posted on May, 12 2016 @ 11:07 AM
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a reply to: DutchMasterChief

Not really.

I choose not to speculate. However, that does not stop others doing so. If you have something to add or thoughts on the matter, feel free to post them. This is more of a heads up that testing has commenced in earnest, so either something is afoot, or new gear is being tested before being put to market or taken up by the MoD.

Which it might be, what the alternatives are, who is to say? I am just reporting what I have heard, and what I have heard is at least twenty rounds fired in five shot volleys in the past four hours. That's a considerable jump from nothing for months and months.



posted on May, 12 2016 @ 11:08 AM
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a reply to: TrueBrit

Sorry for the bear quip. I was trying to be supportive, making light of your mistake.

So having read your report I wonder if it makes most economic sense to cram it into as small a time as possible.



posted on May, 12 2016 @ 11:15 AM
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a reply to: Kester

I can understand your suggesting that, but the difficulty I have with believing that, is as follows. Let us assume that you are right, and that testing gets crammed into a few short days, or weeks out of a year. That would mean that if all the testing is done in two or three weeks in summer, the rounds might never be tested in certain atmospheric conditions. It's a summery looking day out there today, with hazy sunshine and a fair bit of humidity. Let's say that this continues for the next two weeks.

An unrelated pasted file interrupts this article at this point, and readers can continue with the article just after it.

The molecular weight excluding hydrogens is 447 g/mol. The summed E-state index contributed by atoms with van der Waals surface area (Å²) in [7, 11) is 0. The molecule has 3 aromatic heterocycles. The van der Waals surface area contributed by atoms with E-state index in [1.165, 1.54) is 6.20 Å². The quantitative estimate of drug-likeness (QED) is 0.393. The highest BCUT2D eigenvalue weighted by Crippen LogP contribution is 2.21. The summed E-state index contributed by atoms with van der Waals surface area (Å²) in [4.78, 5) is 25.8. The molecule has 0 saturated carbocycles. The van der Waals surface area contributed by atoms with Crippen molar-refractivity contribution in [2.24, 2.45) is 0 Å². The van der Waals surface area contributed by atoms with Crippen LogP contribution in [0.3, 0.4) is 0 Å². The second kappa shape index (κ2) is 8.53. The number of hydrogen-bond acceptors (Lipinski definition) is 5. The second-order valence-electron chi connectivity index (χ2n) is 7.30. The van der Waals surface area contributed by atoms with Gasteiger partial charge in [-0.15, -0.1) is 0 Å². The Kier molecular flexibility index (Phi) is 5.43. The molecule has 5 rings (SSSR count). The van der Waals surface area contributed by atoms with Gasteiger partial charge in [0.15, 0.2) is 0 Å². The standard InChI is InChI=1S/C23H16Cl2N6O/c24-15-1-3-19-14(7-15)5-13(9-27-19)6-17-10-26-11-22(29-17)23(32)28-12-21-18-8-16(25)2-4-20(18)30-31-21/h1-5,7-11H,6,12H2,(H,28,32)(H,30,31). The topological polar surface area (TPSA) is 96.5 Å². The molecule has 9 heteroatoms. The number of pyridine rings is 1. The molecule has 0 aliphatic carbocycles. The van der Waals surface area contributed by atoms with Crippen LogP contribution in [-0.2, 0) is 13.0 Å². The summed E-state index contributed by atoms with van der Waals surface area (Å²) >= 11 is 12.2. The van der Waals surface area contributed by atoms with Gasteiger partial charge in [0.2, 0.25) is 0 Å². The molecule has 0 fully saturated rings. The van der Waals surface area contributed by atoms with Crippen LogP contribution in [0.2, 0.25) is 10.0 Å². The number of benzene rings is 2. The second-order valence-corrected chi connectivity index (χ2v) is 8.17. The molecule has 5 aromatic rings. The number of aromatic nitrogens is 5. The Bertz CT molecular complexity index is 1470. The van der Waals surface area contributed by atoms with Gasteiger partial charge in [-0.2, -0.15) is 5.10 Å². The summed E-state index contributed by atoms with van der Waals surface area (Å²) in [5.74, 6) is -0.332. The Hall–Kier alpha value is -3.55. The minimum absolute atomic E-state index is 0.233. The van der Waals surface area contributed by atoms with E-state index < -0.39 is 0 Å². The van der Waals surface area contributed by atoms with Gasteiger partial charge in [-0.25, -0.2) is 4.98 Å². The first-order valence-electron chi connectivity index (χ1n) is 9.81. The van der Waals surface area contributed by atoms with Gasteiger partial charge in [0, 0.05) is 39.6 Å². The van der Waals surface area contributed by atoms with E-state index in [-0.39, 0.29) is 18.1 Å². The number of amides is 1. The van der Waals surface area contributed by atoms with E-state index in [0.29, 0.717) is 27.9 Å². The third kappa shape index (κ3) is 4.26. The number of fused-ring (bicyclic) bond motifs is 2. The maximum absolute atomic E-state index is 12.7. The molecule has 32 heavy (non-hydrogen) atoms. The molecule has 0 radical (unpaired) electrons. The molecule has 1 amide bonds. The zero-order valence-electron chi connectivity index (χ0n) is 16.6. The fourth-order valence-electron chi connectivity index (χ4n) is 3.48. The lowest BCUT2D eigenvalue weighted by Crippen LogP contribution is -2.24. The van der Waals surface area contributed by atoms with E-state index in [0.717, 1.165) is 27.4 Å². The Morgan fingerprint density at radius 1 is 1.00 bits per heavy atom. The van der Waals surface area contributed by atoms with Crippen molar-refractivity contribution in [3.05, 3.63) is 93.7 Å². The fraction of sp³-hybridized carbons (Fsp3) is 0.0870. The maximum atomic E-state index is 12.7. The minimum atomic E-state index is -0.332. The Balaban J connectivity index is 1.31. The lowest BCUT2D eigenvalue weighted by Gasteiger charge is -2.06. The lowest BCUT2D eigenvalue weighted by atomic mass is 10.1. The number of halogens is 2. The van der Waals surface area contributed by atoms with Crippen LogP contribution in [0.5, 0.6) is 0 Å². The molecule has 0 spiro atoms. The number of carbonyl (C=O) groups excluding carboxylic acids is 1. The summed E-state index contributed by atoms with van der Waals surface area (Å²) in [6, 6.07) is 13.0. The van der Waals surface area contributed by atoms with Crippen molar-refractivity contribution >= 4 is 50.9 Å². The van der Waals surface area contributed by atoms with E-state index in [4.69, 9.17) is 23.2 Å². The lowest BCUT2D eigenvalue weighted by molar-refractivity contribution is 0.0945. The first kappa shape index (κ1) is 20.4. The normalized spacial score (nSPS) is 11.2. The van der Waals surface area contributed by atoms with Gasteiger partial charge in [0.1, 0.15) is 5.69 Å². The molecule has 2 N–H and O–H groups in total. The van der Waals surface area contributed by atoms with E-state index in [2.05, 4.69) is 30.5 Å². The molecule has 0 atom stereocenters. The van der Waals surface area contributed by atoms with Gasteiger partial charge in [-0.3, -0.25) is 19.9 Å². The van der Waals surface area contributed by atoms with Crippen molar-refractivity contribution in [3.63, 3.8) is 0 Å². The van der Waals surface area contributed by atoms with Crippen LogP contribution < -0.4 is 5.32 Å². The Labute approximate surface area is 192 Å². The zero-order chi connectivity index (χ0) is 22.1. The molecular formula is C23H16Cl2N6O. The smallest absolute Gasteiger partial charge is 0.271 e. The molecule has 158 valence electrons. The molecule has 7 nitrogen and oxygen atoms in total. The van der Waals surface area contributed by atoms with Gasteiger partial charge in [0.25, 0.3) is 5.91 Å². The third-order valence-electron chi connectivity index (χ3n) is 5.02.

If that is the case, then the round will not be tested in rain, hail, thunder and lightning storms, high winds, or snow. With many of the modern rounds being guided these days, able to alter course mid way through their arc of travel, you would have thought that as many different conditions should be tested in, as possible. The reason I say that, is because it would make the testing less than informative, in terms of the workability of the round or weapons system being tested.



posted on May, 12 2016 @ 11:54 AM
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a reply to: TrueBrit

When is their budget due for renewal?

I once hitched a lift from a man driving a flatbed army truck carrying another army truck. He regretfully told me the purpose of his mission was to help spend as much money as possible to boost the next budget. They had him driving broken trucks back and forth between different repair depots without getting them fixed.